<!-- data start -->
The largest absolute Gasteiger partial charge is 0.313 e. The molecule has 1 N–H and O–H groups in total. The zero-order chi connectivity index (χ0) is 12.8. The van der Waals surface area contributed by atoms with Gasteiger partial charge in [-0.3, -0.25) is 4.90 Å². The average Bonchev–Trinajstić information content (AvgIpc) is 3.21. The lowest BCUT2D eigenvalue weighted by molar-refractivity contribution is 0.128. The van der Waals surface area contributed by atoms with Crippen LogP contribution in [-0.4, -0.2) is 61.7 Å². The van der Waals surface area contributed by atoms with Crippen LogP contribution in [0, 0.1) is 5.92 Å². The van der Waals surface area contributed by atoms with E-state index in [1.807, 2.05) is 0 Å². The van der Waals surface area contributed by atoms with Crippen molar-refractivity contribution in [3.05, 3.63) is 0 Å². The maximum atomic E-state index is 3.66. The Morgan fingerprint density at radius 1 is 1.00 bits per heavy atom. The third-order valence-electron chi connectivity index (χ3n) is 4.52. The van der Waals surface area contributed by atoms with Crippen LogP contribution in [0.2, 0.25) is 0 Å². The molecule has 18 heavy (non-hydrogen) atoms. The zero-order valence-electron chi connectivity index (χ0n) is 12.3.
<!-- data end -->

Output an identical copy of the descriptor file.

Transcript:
The largest absolute Gasteiger partial charge is 0.313 e. The molecule has 1 N–H and O–H groups in total. The zero-order chi connectivity index (χ0) is 12.8. The van der Waals surface area contributed by atoms with Gasteiger partial charge in [-0.3, -0.25) is 4.90 Å². The average Bonchev–Trinajstić information content (AvgIpc) is 3.21. The lowest BCUT2D eigenvalue weighted by molar-refractivity contribution is 0.128. The van der Waals surface area contributed by atoms with Crippen LogP contribution in [-0.4, -0.2) is 61.7 Å². The van der Waals surface area contributed by atoms with Crippen LogP contribution in [0, 0.1) is 5.92 Å². The van der Waals surface area contributed by atoms with E-state index in [1.807, 2.05) is 0 Å². The van der Waals surface area contributed by atoms with Crippen molar-refractivity contribution in [3.05, 3.63) is 0 Å². The maximum atomic E-state index is 3.66. The Morgan fingerprint density at radius 1 is 1.00 bits per heavy atom. The third-order valence-electron chi connectivity index (χ3n) is 4.52. The van der Waals surface area contributed by atoms with Crippen LogP contribution in [0.2, 0.25) is 0 Å². The molecule has 18 heavy (non-hydrogen) atoms. The zero-order valence-electron chi connectivity index (χ0n) is 12.3.